Arthritis, which comes in more than 100 different forms, affects millions of Americans. For many, the disease extends beyond pain, stiffness, and swelling, taking a psychological toll as well.
Depression and anxiety are common comorbidities. In total, 43.2% of Americans have arthritis-induced activity limitations, and 26.2% of adults with arthritis struggle with depression, compared with 10.7% of those without arthritis.
In a 2017 article published in Expert Review of Pharmacoeconomics & Outcomes Research, authors expatiate the relationship between depression and different types of arthritis. They cited that the prevalence of depression varied from 4.0% to 66.2% in those with rheumatoid arthritis (RA).
The authors qualified their findings by mentioning that studies examining the prevalence of comorbid OA and depression were inconclusive. They also noted that overall, depression rates varied widely.
“These differences in rates may be due to many factors: differences in defining depression, type of arthritis, tools used to detect depression, use of different thresholds with the same tools, and country of residence,” the authors wrote.
The CDC noted that in addition to depression symptoms being more than twice as common in adults with arthritis, one of five patients with arthritis had anxiety symptoms compared with one of nine adults without arthritis.
Those with arthritis alone compared with those with comorbid depression and arthritis were less likely to engage in physical activity, as well as more likely to have joint limitations, work limitations, and social-activity limitations. Taken alone, depressive symptoms can affect the functional ability in those with arthritis.
The authors pointed to various studies that highlighted the increased risk of all-cause mortality correlated with depression. In those with RA and depression, the death risk was 2.2 times higher compared with those with RA and without depression.
In the US, suicidal thoughts in those with arthritis affected 5.6% of a National Health and Nutrition Examination Survey (NHANES) cohort compared with 5.1% of those with cancer. Of note, there is a paucity of literature on the association between mortality risk and OA.
Results from a 2016 Scientific Reports longitudinal study indicated that in the case of RA, there may be a bidirectional relationship underlying its association with depression.
Neurotransmitter deregulation and impaired intracellular signaling could bridge psychological stress and immune-related disease. Of note, chronic negative mood has been related to dysfunction of the hypothalamic-pituitary adrenal (HPA) axis and peripheral release of glucocorticoids, as well as increased sympathetic and decreased parasympathetic activation. These autonomic triggers induce inflammatory markers, which advance autoimmune disease.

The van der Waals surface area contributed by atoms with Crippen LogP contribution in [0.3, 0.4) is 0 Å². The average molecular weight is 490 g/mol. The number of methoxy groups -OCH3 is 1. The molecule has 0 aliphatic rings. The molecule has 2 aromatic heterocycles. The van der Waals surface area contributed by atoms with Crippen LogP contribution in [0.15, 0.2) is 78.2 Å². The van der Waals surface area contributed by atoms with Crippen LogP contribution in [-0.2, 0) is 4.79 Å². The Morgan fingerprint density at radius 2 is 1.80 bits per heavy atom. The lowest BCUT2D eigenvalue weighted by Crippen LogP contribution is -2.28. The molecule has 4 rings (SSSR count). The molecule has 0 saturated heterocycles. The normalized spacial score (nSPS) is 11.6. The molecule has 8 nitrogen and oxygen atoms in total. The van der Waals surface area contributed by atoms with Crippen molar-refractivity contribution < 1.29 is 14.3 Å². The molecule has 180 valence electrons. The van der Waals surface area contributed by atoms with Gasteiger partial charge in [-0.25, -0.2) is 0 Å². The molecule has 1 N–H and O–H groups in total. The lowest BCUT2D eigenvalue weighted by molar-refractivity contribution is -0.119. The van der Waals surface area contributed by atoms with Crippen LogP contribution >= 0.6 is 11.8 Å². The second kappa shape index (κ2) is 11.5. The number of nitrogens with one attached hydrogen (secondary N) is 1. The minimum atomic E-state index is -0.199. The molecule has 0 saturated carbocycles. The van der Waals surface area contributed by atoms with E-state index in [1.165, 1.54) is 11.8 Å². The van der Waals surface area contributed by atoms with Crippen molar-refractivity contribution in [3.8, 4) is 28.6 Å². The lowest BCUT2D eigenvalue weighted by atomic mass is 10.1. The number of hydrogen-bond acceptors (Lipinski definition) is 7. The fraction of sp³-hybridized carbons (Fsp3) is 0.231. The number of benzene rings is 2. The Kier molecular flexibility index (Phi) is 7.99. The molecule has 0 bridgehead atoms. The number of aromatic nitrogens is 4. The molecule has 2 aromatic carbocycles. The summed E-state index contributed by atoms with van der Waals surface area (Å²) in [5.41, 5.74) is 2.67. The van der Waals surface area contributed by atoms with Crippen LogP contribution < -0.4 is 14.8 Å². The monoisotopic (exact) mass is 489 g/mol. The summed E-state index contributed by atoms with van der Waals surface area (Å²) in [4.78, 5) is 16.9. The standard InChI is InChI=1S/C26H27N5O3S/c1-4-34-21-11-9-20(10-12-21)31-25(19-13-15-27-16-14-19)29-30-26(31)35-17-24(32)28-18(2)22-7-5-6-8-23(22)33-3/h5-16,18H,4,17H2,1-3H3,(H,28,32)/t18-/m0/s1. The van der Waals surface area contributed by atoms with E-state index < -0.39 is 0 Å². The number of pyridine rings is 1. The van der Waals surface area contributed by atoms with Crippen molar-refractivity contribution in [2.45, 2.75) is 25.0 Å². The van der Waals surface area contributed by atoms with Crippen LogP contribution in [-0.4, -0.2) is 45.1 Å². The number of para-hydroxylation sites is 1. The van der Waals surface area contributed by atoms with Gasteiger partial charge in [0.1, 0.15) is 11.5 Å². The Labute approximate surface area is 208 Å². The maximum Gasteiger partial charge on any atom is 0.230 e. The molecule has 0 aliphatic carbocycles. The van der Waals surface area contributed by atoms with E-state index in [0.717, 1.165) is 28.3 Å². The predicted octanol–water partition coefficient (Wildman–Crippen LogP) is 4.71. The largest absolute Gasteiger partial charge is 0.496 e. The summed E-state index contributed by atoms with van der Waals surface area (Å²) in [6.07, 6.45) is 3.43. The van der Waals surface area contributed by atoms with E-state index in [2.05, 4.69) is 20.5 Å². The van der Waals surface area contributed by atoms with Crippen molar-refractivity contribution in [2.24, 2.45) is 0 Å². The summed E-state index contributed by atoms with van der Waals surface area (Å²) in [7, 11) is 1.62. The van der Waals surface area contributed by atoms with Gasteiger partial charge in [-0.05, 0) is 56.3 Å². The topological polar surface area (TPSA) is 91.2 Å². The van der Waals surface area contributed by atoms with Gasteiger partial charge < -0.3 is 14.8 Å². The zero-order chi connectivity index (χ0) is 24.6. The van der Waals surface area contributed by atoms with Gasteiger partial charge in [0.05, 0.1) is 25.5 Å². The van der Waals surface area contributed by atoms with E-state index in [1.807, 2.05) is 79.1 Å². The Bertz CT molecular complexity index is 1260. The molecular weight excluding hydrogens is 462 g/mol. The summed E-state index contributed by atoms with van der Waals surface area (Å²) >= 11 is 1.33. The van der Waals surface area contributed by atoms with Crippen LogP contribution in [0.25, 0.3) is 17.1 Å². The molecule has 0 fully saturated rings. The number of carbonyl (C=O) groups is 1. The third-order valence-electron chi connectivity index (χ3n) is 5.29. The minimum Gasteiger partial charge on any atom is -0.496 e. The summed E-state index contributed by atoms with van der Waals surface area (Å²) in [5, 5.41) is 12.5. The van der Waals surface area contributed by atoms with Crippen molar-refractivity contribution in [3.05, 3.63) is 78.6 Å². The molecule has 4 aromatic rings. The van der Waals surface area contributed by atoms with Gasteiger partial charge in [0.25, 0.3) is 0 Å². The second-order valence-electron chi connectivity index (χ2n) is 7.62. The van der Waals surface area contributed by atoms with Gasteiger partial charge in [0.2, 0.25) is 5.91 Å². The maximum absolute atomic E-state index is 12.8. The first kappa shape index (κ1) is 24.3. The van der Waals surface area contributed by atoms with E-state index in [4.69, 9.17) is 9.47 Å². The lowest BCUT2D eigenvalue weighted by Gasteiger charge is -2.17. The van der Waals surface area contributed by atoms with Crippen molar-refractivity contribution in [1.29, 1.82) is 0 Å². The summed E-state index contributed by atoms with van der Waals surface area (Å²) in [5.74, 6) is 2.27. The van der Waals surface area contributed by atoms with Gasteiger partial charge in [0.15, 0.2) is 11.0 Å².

“Conversely, a growing body of evidence has also indicated that these pro-inflammatory cytokines, such as TNF-α and some interleukins, may mediate the HPA activation in response to various threats to homeostatic balance, and could, therefore, play a decisive role in the generation of major depression,” they wrote.
The CDC stressed that depression symptoms can decrease response to arthritis treatment and result in decreased quality of life.
“Improving mental health can even reduce pain, independent of other pain management strategies,” they wrote.
Physicians should also motivate patients to remain physically active. Self-management and physical activity enhance mood, boost energy, and decrease symptoms of arthritis, depression, and anxiety.
The Arthritis Foundation wrote that SSRIs and SNRIs are first-line treatments for depression and anxiety. Buspirone may also be used long-term to help curb anxiety. Importantly, benzodiazepines are habit forming and should be used only short-term.
In addition to psychotherapy, other treatment options include yoga, massage, visualization, nutrition, meditation, and support groups.
In a 2018 study published in the Journal of Rheumatology, authors found that high-disease activity (HDA) could lay the foundation for depressive symptoms in early rheumatoid arthritis (ERA). This risk appears highest in women with active disease and comorbidity. These patients should be a population of targeted focus, screening and research, according to the authors.
“Our findings suggest that controlling disease activity over time to the lowest possible state may have the added benefit of limiting psychiatric comorbidity. Future studies on the optimal evaluation and treatment of depression, and how this may coincide or complement the management of patients with ERA, is needed,” they wrote.